Jeremy Corbell is an investigative filmmaker who documents what he calls ordinary people with extraordinary beliefs. He's produced documentaries on everything from nanotechnology and aerospace exploration to the super weird and unexplained, including deathbed confessions from former U.S. government officials claiming to know the truth about UFOs, and the worldwide coverup.
Stuff They Don't Want You To Know hosts Matt Frederick, Ben Bowlin and Noel Brown invited Corbell to sit in on an episode of the podcast to discuss, what else? Alien abductions.
But more specifically, they wanted to talk to Corbell about whether he thinks aliens abduct people to implant them with foreign objects. And if so, are these objects extraterrestrial? If they're not, then where do they come from? Corbell and the STDWYTK team examine these questions, and more, in this fascinating episode.
Originally somewhat of a skeptic, Corbell was asked to document a surgical procedure by the now late Dr. Roger Leir, a pediatric surgeon and alien implant specialist.
Leir was going to remove a mysterious object from a man's leg. Corbell was curious, so he agreed to film it and it's all documented in his new film Patient Seventeen.
What he witnessed made him feel that, however outrageous they may sound, claims of off world implants and alien abductions clearly necessitate serious investigation.
Why? The object removed from Patient Seventeen was unusual in appearance, and Leir sent it to a New Hampshire lab for testing.
The reports found that it contained rare earth elements, some even toxic to the human body. Even more compelling, it seemed to emit electromagnetic frequencies, indicating that the object could be some kind of communication or tracking device.
Corbell admits he felt some of the equipment was mishandled, which could have caused the blips Leir detected from the object prior to the elemental analysis. So his skepticism was still holding firm until the lab tested the object using isotopic analysis.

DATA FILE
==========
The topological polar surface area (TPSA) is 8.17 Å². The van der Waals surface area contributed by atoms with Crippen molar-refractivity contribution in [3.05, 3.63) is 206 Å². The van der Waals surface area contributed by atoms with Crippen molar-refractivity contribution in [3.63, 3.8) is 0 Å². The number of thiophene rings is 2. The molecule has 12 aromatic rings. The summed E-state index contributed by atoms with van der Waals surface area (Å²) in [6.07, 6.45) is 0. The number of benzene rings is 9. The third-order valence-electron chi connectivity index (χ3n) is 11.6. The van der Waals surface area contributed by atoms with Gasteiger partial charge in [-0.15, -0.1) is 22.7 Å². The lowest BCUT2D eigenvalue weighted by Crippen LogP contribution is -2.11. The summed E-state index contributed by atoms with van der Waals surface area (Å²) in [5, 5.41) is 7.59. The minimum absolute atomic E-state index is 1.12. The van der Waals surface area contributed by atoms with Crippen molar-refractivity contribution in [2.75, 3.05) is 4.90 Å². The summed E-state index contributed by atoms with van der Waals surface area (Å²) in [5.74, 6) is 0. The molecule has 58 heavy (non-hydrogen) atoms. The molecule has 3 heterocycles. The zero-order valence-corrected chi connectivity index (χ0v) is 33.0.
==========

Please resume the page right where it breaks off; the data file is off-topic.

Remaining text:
Isotopes are variations in elements. The number of protons is the same, but the number of neutrons varies, creating stable and radioactive versions of elements.
For example, the atomic bomb could only be created when scientists were able to isolate one uranium isotope from the rest.
The isotopic analysis the lab performed dropped a different kind of bomb:
The lab report showed ratios far beyond terrestrial ratios known on Earth.
Did that mean that the implant removed from Patient Seventeen was not terrestrial? That it was, in fact, extraterrestrial?
Not necessarily. Corbell's mentor, investigative journalist George Knapp, urged Corbell to quantify the results and have the sample tested numerous times at different laboratories.
A thorough scientific method would be the only way to get real proof that the implant was otherworldly. But Corbell claims that his and Patient Seventeen's combined efforts to obtain a sample of the object have been in vain, so they can't verify the results further until they have the opportunity to test the sample at more labs.
Nor have they ever had access to the other objects Leir has removed and claimed were extraterrestrial in nature.
But Corbell's thirst for the truth remains, and he continues to investigate the unexplained.